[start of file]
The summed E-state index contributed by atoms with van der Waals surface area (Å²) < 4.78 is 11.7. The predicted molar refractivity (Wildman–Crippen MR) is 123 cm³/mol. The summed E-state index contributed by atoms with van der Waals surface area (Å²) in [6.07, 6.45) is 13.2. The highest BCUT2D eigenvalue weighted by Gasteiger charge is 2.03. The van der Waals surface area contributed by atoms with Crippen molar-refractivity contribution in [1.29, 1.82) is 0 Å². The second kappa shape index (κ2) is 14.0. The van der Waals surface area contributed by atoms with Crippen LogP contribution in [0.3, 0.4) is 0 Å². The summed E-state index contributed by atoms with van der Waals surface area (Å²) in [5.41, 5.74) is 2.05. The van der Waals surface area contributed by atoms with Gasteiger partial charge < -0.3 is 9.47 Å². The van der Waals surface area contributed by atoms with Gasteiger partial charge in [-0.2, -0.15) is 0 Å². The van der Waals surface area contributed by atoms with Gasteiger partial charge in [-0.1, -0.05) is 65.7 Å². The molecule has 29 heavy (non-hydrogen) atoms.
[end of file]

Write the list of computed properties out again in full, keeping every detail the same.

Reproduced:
The summed E-state index contributed by atoms with van der Waals surface area (Å²) < 4.78 is 11.7. The predicted molar refractivity (Wildman–Crippen MR) is 123 cm³/mol. The summed E-state index contributed by atoms with van der Waals surface area (Å²) in [6.07, 6.45) is 13.2. The highest BCUT2D eigenvalue weighted by Gasteiger charge is 2.03. The van der Waals surface area contributed by atoms with Crippen molar-refractivity contribution in [1.29, 1.82) is 0 Å². The second kappa shape index (κ2) is 14.0. The van der Waals surface area contributed by atoms with Crippen LogP contribution in [0.3, 0.4) is 0 Å². The summed E-state index contributed by atoms with van der Waals surface area (Å²) in [5.41, 5.74) is 2.05. The van der Waals surface area contributed by atoms with Gasteiger partial charge < -0.3 is 9.47 Å². The van der Waals surface area contributed by atoms with Gasteiger partial charge in [-0.2, -0.15) is 0 Å². The van der Waals surface area contributed by atoms with Gasteiger partial charge in [-0.1, -0.05) is 65.7 Å². The molecule has 29 heavy (non-hydrogen) atoms.